}
}

private void OnPropertyChanged(object sender, PropertyChangedEventArgs propertyChangedEventArgs)
{
	if (propertyChangedEventArgs.PropertyName == CustomScrollView.HeightProperty.PropertyName)
	{
		// check if the Width and Height are assigned
		if (((CustomScrollView)sender).Width > 0 & ((CustomScrollView)sender).Height > 0)
		{
			// resize the UIImage to fit the current UIScrollView's width and height
			_uiImageImageBackground = ResizeUIImage(_uiImageImageBackground, (float)((CustomScrollView)sender).Width, (float)((CustomScrollView)sender).Height);

			// Set the background Image
			this.BackgroundColor = UIColor.FromPatternImage(_uiImageImageBackground);
		}
	}
}

 

So inside the OnPropertyChanged() event we are waiting till the Width and Height properties are available, as you can see we are looking for the PropertyName in the event args. Then we resize the UIImage according to the retrieved Height and Width and values of UIScrollView and set the UIImage to the Background.

method4

Now as you can see, the Background Image gets resized to the exact size of UIScrollView but the Background is still scrolling with the content. And if you notice closely, you can see the Background has repeated the Image, this is because of the UIColor.FromPatternImage() where as the UIImage gets repeated to fill the whole canvas. This means that the Background still gets spread across the whole Content area of the UIScrollView.

then I witnessed something strange….

What actually worked… (strangely though)

So meanwhile playing around with different override methods and properties, at some point….

I accidentally left the Draw() method overridden in my Custom Renderer as shown below, and moved the setting of the UIScrollView Background to the OnPropertyChanged event like I did in the previous step.

protected override async void OnElementChanged(VisualElementChangedEventArgs e)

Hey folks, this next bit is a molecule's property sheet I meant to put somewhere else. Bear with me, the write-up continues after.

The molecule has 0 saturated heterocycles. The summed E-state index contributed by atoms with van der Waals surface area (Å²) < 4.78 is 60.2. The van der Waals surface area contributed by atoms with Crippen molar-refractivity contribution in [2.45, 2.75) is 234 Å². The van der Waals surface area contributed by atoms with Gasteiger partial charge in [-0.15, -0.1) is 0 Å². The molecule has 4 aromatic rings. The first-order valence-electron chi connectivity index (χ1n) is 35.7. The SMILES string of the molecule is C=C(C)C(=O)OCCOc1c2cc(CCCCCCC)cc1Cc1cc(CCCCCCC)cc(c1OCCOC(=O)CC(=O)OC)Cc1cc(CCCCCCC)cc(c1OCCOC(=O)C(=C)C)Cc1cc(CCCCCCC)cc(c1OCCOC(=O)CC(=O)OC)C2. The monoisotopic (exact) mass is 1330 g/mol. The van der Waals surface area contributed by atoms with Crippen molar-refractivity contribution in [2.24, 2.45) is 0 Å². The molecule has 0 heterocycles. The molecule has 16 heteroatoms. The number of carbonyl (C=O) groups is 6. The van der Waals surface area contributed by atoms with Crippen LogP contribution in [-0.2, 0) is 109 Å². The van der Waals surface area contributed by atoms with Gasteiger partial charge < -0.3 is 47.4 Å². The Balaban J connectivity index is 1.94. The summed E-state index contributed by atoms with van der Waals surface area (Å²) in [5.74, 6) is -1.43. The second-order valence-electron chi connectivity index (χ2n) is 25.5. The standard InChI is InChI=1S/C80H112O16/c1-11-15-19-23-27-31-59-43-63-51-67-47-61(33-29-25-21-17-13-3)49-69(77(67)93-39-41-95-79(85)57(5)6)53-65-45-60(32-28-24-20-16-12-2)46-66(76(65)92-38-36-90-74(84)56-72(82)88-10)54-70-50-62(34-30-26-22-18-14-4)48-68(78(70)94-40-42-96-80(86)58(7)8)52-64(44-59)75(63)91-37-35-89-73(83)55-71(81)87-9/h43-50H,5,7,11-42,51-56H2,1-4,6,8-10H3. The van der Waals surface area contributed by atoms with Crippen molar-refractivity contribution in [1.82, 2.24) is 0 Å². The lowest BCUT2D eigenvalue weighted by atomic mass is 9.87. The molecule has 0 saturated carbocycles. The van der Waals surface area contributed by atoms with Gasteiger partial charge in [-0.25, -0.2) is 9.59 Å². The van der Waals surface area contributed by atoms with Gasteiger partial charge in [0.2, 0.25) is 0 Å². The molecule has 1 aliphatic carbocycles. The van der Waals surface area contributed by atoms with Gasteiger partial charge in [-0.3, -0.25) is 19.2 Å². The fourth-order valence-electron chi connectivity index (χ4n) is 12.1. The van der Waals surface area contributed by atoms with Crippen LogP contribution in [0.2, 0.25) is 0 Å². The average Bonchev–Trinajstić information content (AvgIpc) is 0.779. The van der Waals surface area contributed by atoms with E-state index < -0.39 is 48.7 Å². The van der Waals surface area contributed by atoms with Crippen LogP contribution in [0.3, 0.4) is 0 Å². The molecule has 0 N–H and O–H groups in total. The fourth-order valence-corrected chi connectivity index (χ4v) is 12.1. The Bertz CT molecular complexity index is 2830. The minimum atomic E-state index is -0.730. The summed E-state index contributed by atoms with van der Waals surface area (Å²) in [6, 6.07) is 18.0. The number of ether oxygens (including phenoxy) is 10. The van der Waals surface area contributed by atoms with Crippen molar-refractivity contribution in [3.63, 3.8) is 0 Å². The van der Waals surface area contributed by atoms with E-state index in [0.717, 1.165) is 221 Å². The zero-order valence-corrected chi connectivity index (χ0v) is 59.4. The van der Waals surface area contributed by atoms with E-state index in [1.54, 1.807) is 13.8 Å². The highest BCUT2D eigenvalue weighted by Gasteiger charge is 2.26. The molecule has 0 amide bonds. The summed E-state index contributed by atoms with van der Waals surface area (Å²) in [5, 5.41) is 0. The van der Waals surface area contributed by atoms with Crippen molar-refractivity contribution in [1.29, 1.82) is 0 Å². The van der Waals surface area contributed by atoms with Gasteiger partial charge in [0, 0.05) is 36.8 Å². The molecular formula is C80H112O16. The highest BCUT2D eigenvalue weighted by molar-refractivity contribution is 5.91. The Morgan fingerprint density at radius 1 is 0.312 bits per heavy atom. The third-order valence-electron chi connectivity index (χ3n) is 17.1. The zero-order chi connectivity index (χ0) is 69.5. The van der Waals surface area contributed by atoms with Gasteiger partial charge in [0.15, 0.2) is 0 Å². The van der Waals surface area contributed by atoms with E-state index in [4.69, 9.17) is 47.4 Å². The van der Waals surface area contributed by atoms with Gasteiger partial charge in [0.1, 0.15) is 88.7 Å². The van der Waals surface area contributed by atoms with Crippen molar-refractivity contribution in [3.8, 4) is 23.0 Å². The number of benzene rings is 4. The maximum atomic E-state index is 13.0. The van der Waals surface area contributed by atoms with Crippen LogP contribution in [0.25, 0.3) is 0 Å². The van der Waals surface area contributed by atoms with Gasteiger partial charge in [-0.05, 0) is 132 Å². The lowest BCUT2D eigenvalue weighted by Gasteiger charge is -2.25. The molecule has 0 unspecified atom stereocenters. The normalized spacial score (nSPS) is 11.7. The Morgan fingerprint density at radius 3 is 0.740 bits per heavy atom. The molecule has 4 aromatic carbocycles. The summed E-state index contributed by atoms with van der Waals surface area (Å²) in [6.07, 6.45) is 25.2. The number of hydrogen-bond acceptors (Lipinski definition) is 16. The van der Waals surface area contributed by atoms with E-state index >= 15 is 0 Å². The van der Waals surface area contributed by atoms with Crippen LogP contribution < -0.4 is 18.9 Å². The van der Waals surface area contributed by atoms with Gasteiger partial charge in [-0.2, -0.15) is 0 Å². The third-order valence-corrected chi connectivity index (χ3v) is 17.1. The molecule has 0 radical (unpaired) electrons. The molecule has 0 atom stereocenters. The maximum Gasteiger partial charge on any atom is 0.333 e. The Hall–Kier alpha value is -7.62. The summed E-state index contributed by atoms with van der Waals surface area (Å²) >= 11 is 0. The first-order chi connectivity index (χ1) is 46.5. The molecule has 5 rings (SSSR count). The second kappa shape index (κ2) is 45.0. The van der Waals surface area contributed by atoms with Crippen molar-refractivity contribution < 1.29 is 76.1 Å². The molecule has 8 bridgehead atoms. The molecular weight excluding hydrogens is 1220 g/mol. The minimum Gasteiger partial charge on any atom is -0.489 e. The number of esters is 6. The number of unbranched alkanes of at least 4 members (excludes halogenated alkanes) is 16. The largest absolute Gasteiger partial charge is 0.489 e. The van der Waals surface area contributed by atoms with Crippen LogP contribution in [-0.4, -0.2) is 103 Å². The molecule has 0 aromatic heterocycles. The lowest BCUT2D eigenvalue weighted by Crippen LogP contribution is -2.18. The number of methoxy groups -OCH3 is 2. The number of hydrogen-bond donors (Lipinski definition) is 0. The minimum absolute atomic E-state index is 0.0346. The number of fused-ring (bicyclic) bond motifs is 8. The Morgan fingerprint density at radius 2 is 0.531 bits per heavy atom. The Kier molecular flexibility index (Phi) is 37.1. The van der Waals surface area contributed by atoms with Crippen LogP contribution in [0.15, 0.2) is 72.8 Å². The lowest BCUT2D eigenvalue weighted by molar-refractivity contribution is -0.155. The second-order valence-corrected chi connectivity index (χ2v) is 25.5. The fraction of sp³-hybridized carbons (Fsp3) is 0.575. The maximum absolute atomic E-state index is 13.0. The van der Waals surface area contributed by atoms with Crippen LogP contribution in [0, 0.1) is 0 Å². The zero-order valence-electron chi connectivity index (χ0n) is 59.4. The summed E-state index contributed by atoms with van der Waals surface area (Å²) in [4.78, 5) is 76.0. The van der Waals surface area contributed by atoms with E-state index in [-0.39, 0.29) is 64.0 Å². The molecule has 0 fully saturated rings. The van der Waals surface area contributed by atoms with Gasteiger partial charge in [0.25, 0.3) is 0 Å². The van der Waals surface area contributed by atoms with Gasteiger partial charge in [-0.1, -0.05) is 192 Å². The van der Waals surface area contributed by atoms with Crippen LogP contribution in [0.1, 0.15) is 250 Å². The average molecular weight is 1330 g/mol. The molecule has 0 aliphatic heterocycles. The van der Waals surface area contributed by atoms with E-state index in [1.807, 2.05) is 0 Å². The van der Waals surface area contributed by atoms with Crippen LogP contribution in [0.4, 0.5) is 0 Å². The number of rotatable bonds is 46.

{
	base.OnElementChanged(e);

	if (e.NewElement != null)
	{
		((CustomScrollView)e.NewElement).PropertyChanged += OnPropertyChanged;
	}
}

private void OnPropertyChanged(object sender, PropertyChangedEventArgs propertyChangedEventArgs)
{
	if (propertyChangedEventArgs.PropertyName == CustomScrollView.HeightProperty.PropertyName)
	{
		// check if the Width and Height are assigned
		if (((CustomScrollView)sender).Width > 0 & ((CustomScrollView)sender).Height > 0)
		{
			// resize the UIImage to fit the current UIScrollView's width and height
			_uiImageImageBackground = ResizeUIImage(_uiImageImageBackground, (float)((CustomScrollView)sender).Width, (float)((CustomScrollView)sender).Height);

			// Set the background Image
			this.BackgroundColor = UIColor.FromPatternImage(_uiImageImageBackground);
		}
	}
}

//We need to override this to have the background image to be fixed
public override void Draw(CGRect rect)
{
	base.Draw(rect);
}

 

As you can see in my above code, I have just overriden the Draw() event and left it just as it is, without writing any code inside the method.

And behold! 😀 IT WORKED! 😀

bloopscrollview-on-ios-lowq

TADAA! 😀 as you can see we have successfully got it to work, a fixed background image in UIScrollView. 😉

Although this does not make any sense, how could the Background of the UIScrollView prevents itself from scaling to the size of Content size just by simply overriding the Draw() event, without even executing any code inside of it.

Either way this trick got the work done. 😀 May be this is just a bug in Xamarin or iOS. 😛

There you have it, how to add a fixed background image to a UIScrollView from custom renderer in Xamarin! 🙂

Enjoy!